Report: Tesla Asks Suppliers for Money to Sustain Production
Tesla is talking money with some of its suppliers, and some reportedly claim that the company wants money back on previous purchases.
Tesla Motors has reportedly asked some of its parts suppliers for financial support, including a partial refund of supply deals.
The Wall Street Journal claims to have seen a memo sent by Tesla to one of its suppliers, in which the automaker asked the supplier for money so the company may continue to operate, framing the request as a long-term investment in the partnership between the two. It is alleged that Tesla says in the memo that it asked all its suppliers for support, with some of the money framed as a retroactive discount. When contacted by WSJ, not all of Tesla's suppliers reported having received the memo.
"Negotiation is a standard part of the procurement process, and now that we’re in a stronger position with Model 3 production ramping, it is a good time to improve our competitive advantage in this area," a Tesla spokesperson told The Drive. "We're focused on reaching a more sustainable long-term cost basis, not just finding one-time reductions for this quarter, and that's good for Tesla, our shareholders, and our suppliers who will also benefit from our increasing production volume and future growth opportunities."
Tesla's spokesperson confirmed that few suppliers were asked to reevaluate existing supply deals.
"We asked fewer than 10 suppliers for a reduction in total capital expenditure project spending for long-term projects that began in 2016 but are still not complete, and any changes with these suppliers would improve our future cash flows, but not impact our ability to achieve profitability in Q3."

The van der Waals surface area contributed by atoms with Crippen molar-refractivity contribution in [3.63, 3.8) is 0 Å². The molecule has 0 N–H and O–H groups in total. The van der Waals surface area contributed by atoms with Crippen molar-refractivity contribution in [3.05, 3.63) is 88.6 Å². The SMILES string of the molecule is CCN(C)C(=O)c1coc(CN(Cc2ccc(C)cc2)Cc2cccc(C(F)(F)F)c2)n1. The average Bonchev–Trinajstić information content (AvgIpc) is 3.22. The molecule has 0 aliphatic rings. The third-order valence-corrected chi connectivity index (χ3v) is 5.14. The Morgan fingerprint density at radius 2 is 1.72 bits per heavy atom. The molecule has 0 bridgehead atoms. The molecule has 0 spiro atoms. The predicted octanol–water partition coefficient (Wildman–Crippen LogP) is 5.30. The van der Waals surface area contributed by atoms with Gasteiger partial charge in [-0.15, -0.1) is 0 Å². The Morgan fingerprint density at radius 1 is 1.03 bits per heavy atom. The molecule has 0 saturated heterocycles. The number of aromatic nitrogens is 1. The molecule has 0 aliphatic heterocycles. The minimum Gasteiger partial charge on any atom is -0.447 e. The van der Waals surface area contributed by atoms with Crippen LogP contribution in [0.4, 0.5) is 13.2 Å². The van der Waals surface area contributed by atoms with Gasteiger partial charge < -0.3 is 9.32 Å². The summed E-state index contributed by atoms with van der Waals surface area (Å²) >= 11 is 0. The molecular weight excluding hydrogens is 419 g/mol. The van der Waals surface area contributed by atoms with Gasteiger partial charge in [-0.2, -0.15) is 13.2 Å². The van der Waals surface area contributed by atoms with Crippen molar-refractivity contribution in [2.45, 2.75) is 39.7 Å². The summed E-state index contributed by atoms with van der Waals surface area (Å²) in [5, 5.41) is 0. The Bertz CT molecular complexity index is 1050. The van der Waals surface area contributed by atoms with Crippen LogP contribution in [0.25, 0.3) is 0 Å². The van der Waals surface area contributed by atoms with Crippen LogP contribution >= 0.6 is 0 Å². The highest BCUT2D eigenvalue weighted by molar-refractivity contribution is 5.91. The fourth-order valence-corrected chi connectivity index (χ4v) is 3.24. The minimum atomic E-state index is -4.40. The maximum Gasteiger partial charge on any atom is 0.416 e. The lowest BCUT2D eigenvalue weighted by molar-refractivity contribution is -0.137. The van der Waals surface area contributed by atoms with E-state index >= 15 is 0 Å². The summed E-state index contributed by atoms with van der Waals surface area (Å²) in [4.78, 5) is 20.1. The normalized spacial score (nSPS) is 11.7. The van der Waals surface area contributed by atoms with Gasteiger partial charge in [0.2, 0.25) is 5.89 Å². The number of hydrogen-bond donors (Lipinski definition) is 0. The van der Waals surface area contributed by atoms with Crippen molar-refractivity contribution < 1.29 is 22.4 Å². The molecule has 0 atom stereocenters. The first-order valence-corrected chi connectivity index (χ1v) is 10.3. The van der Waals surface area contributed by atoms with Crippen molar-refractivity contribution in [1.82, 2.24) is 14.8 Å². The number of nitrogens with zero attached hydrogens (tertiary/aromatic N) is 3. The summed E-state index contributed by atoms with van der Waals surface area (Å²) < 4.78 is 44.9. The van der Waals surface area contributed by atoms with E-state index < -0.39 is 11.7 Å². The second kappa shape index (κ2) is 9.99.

"The remainder of our discussions with suppliers are entirely focused on future parts price and design or process changes that will help us lower fundamental costs rather than prior period adjustments of capital expenditure project spending. This is the right thing to do."
Tesla's cash hemorrhage is no secret; the company gushed $1.4 billion in Q3 2017, though it lost a much smaller (though still significant) $276.7 million in Q4 2017. Its 5,000-per-week goal for Model 3 production which eluded the company for months on end was reached in the twilight week of Q2 2018, when the company churned out 5,031 of its entry-level model. Mass production of the Model 3 is believed to be Tesla's route to profitability, and the company's losses have many questioning whether a mass-produced, $35,000 base version of the Model 3 will arrive before the company exhausts its financial buoyancy.